RaveThe Washington Post...what had been mainly a novel about a fractious family and the sources of its pain turns into a riveting legal thriller. The plot twists here are satisfyingly surprising and plausible, but it’s Slaughter’s prodigious gifts of characterization that make her stand out among thriller writers ... Slaughter’s satirical touches are as deft as her grimmer renditions of real life ... Some readers may find that at 500 pages The Good Daughter is a little longer than it needs to be (Is it mean to fat-shame a novel?), but if I were to attempt to pare it down, I don’t know where I would start. Sleekness has its virtues but in Slaughter’s big tome neither does there seem to be a word wasted, which is quite a feat.
A Hero of FranceAlan Furst
RaveThe Washington Post...emotionally gripping and hugely satisfying...Furst is a relentless and exacting researcher, and other memorable scenes are of hair-raising air battles over France; attempts to land small British rescue aircraft in farmers’ fields; sneaking demolition artists ashore near a casino in Deauville to begin the work of disrupting the machinery of the occupation. It is dangerous work every minute of every day, and not all cell members survive...Furst rolls all of this out with his usual steady-as-she-goes pacing and a prose style that nicely mixes the elegant and the matter-of-fact.
RaveThe Washington PostIt is rotten to the core, as it's convincingly portrayed in a wonderful mystery series that is at once sprightly and densely layered, like the Thais themselves ... Haunts in this third of the Sonchai series acts as both noun and verb ...central crime in Bangkok Haunts is the murder by strangulation of a prostitute whom Sonchai once was nuts about ... What never falter are Sonchai's captivating, sometimes teasing voice ––– he often addresses the reader as 'farang' (the Thai word for Westerner) and Burdett's affectionate take on everything visiting farangs find fascinatingly upside down and backward in Thailand ... In Burdett's always amazing Thailand, euphemism is reserved for the sinister.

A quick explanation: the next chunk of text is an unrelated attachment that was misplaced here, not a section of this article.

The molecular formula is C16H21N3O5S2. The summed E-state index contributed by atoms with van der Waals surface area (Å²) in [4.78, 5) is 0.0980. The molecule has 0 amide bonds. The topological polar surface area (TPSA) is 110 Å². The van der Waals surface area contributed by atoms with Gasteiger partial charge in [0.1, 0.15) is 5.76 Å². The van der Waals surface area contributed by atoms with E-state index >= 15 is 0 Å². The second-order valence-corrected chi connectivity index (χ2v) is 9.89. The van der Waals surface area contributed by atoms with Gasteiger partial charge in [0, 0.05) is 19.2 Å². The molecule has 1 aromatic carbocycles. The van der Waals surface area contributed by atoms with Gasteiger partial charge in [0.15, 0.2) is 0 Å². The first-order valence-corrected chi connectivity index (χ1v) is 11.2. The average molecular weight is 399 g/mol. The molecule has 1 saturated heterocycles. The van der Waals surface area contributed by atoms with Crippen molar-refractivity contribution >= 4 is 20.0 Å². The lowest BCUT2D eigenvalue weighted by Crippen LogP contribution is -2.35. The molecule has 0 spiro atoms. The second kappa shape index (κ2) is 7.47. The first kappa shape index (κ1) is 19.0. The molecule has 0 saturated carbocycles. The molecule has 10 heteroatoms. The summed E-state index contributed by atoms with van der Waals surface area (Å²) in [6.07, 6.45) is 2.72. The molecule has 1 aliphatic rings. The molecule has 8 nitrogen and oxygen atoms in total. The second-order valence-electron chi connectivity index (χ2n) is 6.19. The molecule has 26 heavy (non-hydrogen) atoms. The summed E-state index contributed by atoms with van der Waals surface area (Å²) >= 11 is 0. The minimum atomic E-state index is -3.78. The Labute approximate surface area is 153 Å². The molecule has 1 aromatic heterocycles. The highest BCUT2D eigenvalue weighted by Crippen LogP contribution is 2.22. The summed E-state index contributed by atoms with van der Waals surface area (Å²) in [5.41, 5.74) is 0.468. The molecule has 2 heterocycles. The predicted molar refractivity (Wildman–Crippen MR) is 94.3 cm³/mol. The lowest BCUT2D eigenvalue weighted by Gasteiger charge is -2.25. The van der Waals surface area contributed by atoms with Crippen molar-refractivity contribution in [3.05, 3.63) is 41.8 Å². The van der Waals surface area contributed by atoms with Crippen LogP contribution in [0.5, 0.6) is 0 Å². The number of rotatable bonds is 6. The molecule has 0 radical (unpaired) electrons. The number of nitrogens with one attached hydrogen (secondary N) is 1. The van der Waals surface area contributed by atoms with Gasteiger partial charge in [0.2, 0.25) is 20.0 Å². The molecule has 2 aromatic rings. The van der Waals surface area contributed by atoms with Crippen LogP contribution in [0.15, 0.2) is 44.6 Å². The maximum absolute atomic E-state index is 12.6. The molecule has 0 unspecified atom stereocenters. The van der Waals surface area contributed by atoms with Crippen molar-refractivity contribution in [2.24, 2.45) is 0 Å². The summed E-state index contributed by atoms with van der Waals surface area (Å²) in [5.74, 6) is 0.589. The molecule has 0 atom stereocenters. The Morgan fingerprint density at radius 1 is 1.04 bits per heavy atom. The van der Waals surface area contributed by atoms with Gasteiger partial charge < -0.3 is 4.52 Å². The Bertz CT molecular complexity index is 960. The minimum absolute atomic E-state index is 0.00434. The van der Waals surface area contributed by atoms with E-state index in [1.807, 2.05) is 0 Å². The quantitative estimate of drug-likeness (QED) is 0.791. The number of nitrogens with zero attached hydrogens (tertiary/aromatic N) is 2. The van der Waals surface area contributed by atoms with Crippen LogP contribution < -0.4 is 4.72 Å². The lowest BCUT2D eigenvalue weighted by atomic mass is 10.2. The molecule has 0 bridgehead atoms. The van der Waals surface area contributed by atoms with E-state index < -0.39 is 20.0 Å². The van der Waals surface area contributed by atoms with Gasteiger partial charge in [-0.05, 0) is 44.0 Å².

The Midnight Line: A Jack Reacher Novel
RaveThe Washington Post...a timely, affecting, suspenseful and morally complex thriller. In fact, it’s one of the best thrillers I’ve read this year ... This time Child confronts the opioid epidemic, and he does so with keenness, understanding and a burning anger over the scourge’s causes — poverty, hopelessness, war — and the haplessness of the U.S. criminal justice system’s response, or lack thereof. Given the subject, Reacher is more thoughtful and measured than usual, relying more on his wits ... Readers will practically need a GPS to follow Reacher and his posse around the Western plains through parts of South Dakota and Wyoming, and it’s a pleasure to ride along. Child writes beautifully about the vast open spaces of the West, with its physical landscape that’s magnificent but a human landscape that’s often not pretty at all.
The Quantum Spy
RaveThe Washington PostTo anyone who has ever said that prize-winning Washington Post columnist and popular spy novelist David Ignatius is too much of an apologist for the CIA, his new book is a dramatic rebuttal. The Quantum Spy is a fascinating, beautifully textured thriller in which the CIA comes across as a racist, sexist institution whose biases play right into the hands of hostile foreign powers ... Ignatius even makes the scientific information on quantum computers comprehensible to the lay reader. Nor is there too much of it ... As entertaining as this novel is, it’s also disturbing in its depiction of racial and gender prejudice in a place where these attitudes aren’t simply unjust; they get in the way of the institution’s worthy mission ... for inside dope on the day-to-day work and personal lives among America’s espionage personnel, Ignatius is unbeatable.